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Ocean Basin

The ocean basins account for 76 percent of the ocean floor, and their depths range from 1,500 to 3,000 fathoms. They have a very slight average incline of no more than 1:90 miles. For every 90 miles seaward the bottom slopes no more than 1 mile. However, superimposed on this very flat plain are many rugged relief features, such as seamounts, guyots, atolls, sills, and trenches.

SEAMOUNTS. Seamounts are submerged, isolated, pinnacled mountains rising 3,000 feet or more above the sea floor.

GUYOTS OR TABLEMOUNTS. Guyots are submerged, isolated, flat-topped mountains that rise 3,000 feet or more above the sea floor.

ATOLLS. Atolls are seamounts or guyots that have broken the surface, and coral deposits have built up around the rim. The coral forms a reef around a shallow body of watera lagoon.

VOLCANIC ISLANDS. These islands occur individually and in groups (island arcs). They are formed by volcanic eruptions. About 10,000 volcanoes dot the ocean floor, and they are especially abundant in the western Pacific basin. The Hawaiian Islands are probably the best known example of volcanic islands. In the North Atlantic Ocean, the most recent volcanic island (Surtsey) was formed south of Iceland along the Mid-Atlantic Ridge in 1964. 

SILLS. Sills are elevated parts of the ocean floor that partially separate ocean basins. A sill restricts the movement of bottom water masses and results in their partial, and in some cases nearly total, isolation.

TRENCHES. Trenches are long, narrow, and relatively steep-sided depressions. They comprise the deepest portions of the oceans. The trenches of the Pacific Ocean stretch for as long as 2,500 miles (Peru-Chile Trench), are more numerous than in any other ocean, and have by far the greatest depths in the oceans. For example, the Mariana Trench is 35,600 feet deep; the Tonga Trench, 35,430 feet deep; and the Mindanao Trench, 34,428 feet deep. Trenches are normally found on the seaward side of island arcs, while relatively shallow seas exist on the continental side.


On leaving the abyssal plains, we come to the last of the oceanic provinces, the mid-ocean ridges. The Mid-Atlantic Ridge is the most conspicuous of all ridges. It extends from Iceland southward across the equator to about 55S, forming an eastern and western basin in the Atlantic. The Mid-Atlantic Ridge rises from a depth of 2,500 fathoms and is continuous at depths of less than 1,500 fathoms over the greater part of its length. In several places, this ridge rises above sea level to form islands such as the Azores and Ascension.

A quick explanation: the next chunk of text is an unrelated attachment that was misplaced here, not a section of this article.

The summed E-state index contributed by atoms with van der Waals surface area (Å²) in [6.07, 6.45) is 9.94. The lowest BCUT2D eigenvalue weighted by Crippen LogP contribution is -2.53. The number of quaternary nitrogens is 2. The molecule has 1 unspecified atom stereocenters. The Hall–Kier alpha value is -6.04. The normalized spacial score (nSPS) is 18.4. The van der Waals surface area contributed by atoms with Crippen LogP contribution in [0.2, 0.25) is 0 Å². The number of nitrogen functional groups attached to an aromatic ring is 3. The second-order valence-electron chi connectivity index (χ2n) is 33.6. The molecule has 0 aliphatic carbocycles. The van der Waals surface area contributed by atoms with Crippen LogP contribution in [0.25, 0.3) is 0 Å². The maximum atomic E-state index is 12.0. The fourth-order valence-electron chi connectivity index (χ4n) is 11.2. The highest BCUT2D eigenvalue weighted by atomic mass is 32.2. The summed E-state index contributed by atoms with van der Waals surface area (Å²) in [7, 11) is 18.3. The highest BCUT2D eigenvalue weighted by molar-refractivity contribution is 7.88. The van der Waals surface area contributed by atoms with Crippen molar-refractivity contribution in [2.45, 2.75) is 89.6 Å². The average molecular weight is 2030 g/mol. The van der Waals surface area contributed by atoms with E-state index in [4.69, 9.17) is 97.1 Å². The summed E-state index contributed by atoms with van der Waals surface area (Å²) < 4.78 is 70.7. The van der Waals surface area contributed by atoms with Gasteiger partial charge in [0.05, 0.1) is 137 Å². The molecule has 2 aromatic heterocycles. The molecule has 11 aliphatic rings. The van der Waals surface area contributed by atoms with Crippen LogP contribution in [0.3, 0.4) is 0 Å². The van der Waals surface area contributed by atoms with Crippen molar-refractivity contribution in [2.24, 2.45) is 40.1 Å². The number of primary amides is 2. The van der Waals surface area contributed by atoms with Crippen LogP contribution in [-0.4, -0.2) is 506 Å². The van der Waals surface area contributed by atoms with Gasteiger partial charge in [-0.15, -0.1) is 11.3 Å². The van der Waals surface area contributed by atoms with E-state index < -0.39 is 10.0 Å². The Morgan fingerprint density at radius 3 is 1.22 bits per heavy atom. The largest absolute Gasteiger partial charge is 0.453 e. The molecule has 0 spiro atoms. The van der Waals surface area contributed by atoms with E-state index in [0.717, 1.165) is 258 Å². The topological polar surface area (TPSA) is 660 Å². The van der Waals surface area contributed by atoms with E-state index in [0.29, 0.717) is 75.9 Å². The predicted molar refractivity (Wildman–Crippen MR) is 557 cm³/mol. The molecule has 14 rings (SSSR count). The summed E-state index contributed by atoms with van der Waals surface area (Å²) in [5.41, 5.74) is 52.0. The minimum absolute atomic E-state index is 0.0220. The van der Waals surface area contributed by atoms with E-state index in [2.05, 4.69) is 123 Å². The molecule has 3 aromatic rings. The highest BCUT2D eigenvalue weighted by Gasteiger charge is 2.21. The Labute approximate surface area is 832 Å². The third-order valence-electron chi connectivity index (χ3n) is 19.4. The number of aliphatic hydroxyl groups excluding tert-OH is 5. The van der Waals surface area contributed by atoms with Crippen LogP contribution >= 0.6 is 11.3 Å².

Learning Objective Name and describe the various types of bottom sediments.


Most of the ocean bottom is covered by various types of bottom sediments, deposits of mineral grains and rock fragments from the continents, mixed with dissolved shells and bones of marine organisms. In general, sediment deposits are thin or absent on the newly formed crust of mid-ocean ridges and are thickest on the older crust and near continents. The four major classifications of sediments are terrigenous, pelagic, glacial marine, and volcanic.

Terrigenous Sediments

Terrigenous means "of land origin". Terrigenous sediments are the land derived silts and clays that are carried to sea by rivers. Winds also carry earth (dust) and sand out to sea and deposit them on the surface, where they eventually sink to the bottom. Terrigenous deposits are mostly found in the region of the continental shelf.

Pelagic Sediments

These sediments are also known as ooze. They form in deep water and are most commonly composed of shells and skeletal remains of marine plants and animals.

Glacial Marine Sediments 

The majority of these sediments (mud, rocks, sand, and boulders) were deposited when the glaciers of the ice age melted and retreated toward the poles. These sediments are deposited today by icebergs, since in most cases, icebergs are pieces of glaciers that break off and float to sea and melt. These sediments are found primarily in high latitudes within the continental shelf.

Volcanic Sediments 

These deposits, primarily pumice and ash, are the result of volcanic eruptions. They are found in both deep and shallow water in all the worlds oceans.

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